By Aidan Lewis
Buoyed by the end of a long military campaign in Benghazi and new signs of foreign support, Libyan commander Khalifa Haftar has been signaling his intent to extend his power to the capital, Tripoli.
Haftar, a one-time ally of Gaddafi who fell out with the former Libyan leader in the 1980s, emerged as a strongman in eastern Libya over the past three years, using the Benghazi campaign to build up his forces whilst shunning a U.N.-mediated peace plan.
His strategy now appears to be to forge the kind of local alliances used to advance into key oil ports and parts of the south over the past year. But it is a strategy that would be higher risk and harder to achieve in the capital.
It also remains unclear how any move on Tripoli would materialize, and whether Haftar will shift to politics by standing in elections.
His supporters paint him as the figure capable of ending Libya’s disorder by crushing extremists and stamping out militias. Opponents from Libya’s “revolutionary” camp, some former rebels who fought to overthrow Gaddafi in a Nato-backed uprising in 2011, fear a return to autocratic rule.
Haftar, who lived for 20 years in the United States before returning to Libya for the uprising, has long hinted at his designs on Tripoli as part his plan to “liberate” all Libya, an ambition recently repeated.
Addressing a large gathering of eastern tribal leaders late last month, he said time was running out for the beleaguered U.N.-backed government in the capital.
“Our families in Tripoli and our brothers want us to enter,” he said. “We can enter, but we want to do it in peace, without spilling blood.”
Victory in Benghazi, which Haftar claimed on July 5, followed a series of other advances by forces loyal to his Libyan National Army (LNA).
In September, they took control of a string of oil ports southwest of Benghazi, and earlier this year they moved into strategic military bases in Libya’s central desert, as forces from Misrata, a hub of military opposition to Haftar since 2014, withdrew.
Progress was achieved largely by winning over local tribes and armed groups – a technique Haftar is said to be seeking to emulate further west.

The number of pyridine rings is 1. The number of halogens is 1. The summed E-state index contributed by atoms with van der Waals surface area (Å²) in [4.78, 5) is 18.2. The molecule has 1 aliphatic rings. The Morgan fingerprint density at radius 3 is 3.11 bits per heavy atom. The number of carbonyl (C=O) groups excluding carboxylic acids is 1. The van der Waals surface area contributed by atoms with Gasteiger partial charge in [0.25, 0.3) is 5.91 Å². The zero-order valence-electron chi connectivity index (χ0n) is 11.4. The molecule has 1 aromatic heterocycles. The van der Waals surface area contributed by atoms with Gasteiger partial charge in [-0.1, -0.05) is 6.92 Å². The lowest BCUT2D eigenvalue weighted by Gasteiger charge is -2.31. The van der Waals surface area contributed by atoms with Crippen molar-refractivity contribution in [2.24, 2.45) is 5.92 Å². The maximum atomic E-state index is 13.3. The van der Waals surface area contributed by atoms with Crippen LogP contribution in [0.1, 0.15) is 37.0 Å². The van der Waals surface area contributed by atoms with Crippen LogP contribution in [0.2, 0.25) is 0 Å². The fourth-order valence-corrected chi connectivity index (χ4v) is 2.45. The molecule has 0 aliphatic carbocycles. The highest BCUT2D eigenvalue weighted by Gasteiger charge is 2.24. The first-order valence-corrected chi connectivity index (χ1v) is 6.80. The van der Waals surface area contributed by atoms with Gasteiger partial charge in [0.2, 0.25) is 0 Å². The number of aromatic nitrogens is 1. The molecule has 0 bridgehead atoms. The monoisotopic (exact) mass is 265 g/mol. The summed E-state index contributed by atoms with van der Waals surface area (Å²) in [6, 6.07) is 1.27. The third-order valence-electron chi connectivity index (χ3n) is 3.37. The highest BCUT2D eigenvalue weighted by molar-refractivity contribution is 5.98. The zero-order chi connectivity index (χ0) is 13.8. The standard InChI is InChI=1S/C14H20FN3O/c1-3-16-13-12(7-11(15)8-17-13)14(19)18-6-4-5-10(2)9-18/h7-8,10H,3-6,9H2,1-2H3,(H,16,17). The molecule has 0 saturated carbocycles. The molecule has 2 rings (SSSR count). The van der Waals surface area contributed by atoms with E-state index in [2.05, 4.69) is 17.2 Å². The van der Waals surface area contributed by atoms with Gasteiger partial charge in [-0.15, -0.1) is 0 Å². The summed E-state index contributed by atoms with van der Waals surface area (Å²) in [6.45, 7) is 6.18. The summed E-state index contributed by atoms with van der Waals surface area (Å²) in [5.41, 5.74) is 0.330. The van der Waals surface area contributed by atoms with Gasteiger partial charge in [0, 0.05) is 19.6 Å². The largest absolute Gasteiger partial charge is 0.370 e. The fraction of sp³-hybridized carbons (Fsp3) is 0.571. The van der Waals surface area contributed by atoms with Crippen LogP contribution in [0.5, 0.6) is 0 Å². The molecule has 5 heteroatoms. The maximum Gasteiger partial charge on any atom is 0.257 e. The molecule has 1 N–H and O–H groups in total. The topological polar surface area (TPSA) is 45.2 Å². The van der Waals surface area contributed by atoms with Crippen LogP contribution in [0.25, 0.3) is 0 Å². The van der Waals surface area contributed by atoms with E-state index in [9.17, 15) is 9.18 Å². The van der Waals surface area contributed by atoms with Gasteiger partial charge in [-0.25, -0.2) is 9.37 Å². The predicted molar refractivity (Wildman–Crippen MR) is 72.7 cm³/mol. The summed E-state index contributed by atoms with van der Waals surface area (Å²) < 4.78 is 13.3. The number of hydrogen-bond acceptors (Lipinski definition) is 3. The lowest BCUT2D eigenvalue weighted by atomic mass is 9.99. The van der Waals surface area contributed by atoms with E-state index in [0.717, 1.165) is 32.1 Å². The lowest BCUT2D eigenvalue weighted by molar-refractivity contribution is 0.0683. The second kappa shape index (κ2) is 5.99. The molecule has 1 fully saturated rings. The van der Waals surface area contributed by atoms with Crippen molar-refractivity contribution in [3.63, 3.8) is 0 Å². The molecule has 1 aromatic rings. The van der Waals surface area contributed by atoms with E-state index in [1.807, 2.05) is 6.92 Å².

“A similar process is going on in Tripolitania on the coast, a really intense series of conversations,” said one Western diplomat, speaking on condition of anonymity and referring to the capital and surrounding region. “The intent is absolutely there, but he’s trying to gauge when it’s possible.”
Among those Haftar has been courting are the Warfalla and Tarhouna tribes, which have a presence in areas on Haftar’s potential route to the capital as well as in Tripoli itself, said Mohamed Eljarh, a non-resident fellow of the Atlantic Council, based in eastern Libya.
He said people close to LNA thinking were also expecting a move on Sirte, the coastal city on Libya’s central coastline, where Islamic State established a stronghold in 2015.
Since Islamic State was ousted in a Misrata-led campaign last year, the city center has been controlled by a brigade of Salafists, ultra-conservatives who Haftar has worked with in the east and reportedly is also cultivating ties with in Tripoli.
But doubts remain over both Haftar’s capacity and his intentions.
“Within the LNA camp and Haftar’s inner circle you have two different currents … those calling to be politically engaged and positively engaged, and then you have others who are saying, ‘the only way to do this is through military victory,'” said Eljarh.
For more than two weeks since Haftar appeared on television in a white uniform to declare victory in Benghazi, fighting has continued in one of the city’s neighborhoods.
The LNA, which says it lost more than 5,000 men in the Benghazi campaign, has so far been unable to gain control over Derna, a city with a history of militancy further east along the coast.
Misrata is divided, but likely to fight if it feels its interests are threatened.
Winning Tripoli may depend on access to funding to gain backing from the capital’s fickle armed groups, some of which fiercely oppose Haftar.
“There is recognition that he needs a lot more money,” said the Western diplomat. “He’s looking for a chunk of cash for securing loyalties in Tripoli.”
That in turn may depend on foreign support, which Haftar has so far received primarily from Egypt and the United Arab Emirates. More recently, he has developed closer ties with Russia.
Western powers still formally support the U.N.-backed government in Tripoli, and their envoys say they have told Haftar they will not support a military solution in Libya.
But they have also repeatedly stated that Haftar must have a role, and have given more open recognition to the LNA’s advances in Benghazi.
European diplomatic visits to the east have become regular, and the U.S. ambassador most recently met Haftar in Amman on July 9.
Aidan Lewis – Reuters correspondent based in Tunis, covering Libya. Previously in London, DC, Algiers, Rome. (Edited by Larry King)